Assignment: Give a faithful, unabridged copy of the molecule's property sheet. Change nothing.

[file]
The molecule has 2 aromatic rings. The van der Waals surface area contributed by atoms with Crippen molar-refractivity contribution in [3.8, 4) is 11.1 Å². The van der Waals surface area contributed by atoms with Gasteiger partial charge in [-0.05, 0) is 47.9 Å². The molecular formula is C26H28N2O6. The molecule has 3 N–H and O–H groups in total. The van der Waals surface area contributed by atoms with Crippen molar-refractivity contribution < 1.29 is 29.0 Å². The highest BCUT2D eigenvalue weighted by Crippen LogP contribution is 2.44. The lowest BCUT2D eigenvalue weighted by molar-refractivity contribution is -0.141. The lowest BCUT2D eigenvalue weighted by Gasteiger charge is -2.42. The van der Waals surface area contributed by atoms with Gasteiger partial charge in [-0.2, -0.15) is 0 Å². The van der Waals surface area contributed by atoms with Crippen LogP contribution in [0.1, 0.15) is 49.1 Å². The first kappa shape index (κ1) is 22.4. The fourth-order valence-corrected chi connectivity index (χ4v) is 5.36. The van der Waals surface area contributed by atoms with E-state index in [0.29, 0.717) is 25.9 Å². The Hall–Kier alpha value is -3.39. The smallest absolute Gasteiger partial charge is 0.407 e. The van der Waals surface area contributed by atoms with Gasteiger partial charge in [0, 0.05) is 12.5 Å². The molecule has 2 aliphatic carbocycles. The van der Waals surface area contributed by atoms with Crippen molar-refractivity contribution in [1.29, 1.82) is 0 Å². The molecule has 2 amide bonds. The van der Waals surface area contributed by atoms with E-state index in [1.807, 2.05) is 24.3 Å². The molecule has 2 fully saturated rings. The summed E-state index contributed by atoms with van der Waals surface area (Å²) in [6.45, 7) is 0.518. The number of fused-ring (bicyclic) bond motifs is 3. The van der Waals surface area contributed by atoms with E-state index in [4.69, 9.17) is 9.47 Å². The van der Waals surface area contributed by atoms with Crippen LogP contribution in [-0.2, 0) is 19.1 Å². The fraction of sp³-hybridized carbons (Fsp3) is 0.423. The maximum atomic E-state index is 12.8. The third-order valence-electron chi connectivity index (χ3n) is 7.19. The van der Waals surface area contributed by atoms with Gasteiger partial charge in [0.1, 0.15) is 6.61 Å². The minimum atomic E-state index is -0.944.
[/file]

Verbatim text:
The molecule has 2 aromatic rings. The van der Waals surface area contributed by atoms with Crippen molar-refractivity contribution in [3.8, 4) is 11.1 Å². The van der Waals surface area contributed by atoms with Gasteiger partial charge in [-0.05, 0) is 47.9 Å². The molecular formula is C26H28N2O6. The molecule has 3 N–H and O–H groups in total. The van der Waals surface area contributed by atoms with Crippen molar-refractivity contribution < 1.29 is 29.0 Å². The highest BCUT2D eigenvalue weighted by Crippen LogP contribution is 2.44. The lowest BCUT2D eigenvalue weighted by molar-refractivity contribution is -0.141. The lowest BCUT2D eigenvalue weighted by Gasteiger charge is -2.42. The van der Waals surface area contributed by atoms with Gasteiger partial charge in [-0.2, -0.15) is 0 Å². The van der Waals surface area contributed by atoms with Crippen LogP contribution in [0.1, 0.15) is 49.1 Å². The first kappa shape index (κ1) is 22.4. The fourth-order valence-corrected chi connectivity index (χ4v) is 5.36. The van der Waals surface area contributed by atoms with E-state index in [0.29, 0.717) is 25.9 Å². The Hall–Kier alpha value is -3.39. The smallest absolute Gasteiger partial charge is 0.407 e. The van der Waals surface area contributed by atoms with Gasteiger partial charge in [0, 0.05) is 12.5 Å². The molecule has 2 aliphatic carbocycles. The van der Waals surface area contributed by atoms with Crippen molar-refractivity contribution in [1.29, 1.82) is 0 Å². The molecule has 2 amide bonds. The van der Waals surface area contributed by atoms with E-state index in [1.807, 2.05) is 24.3 Å². The molecule has 2 fully saturated rings. The summed E-state index contributed by atoms with van der Waals surface area (Å²) in [6.45, 7) is 0.518. The number of fused-ring (bicyclic) bond motifs is 3. The van der Waals surface area contributed by atoms with E-state index in [4.69, 9.17) is 9.47 Å². The van der Waals surface area contributed by atoms with Crippen LogP contribution in [-0.2, 0) is 19.1 Å². The fraction of sp³-hybridized carbons (Fsp3) is 0.423. The maximum atomic E-state index is 12.8. The third-order valence-electron chi connectivity index (χ3n) is 7.19. The van der Waals surface area contributed by atoms with Gasteiger partial charge in [0.1, 0.15) is 6.61 Å². The minimum atomic E-state index is -0.944.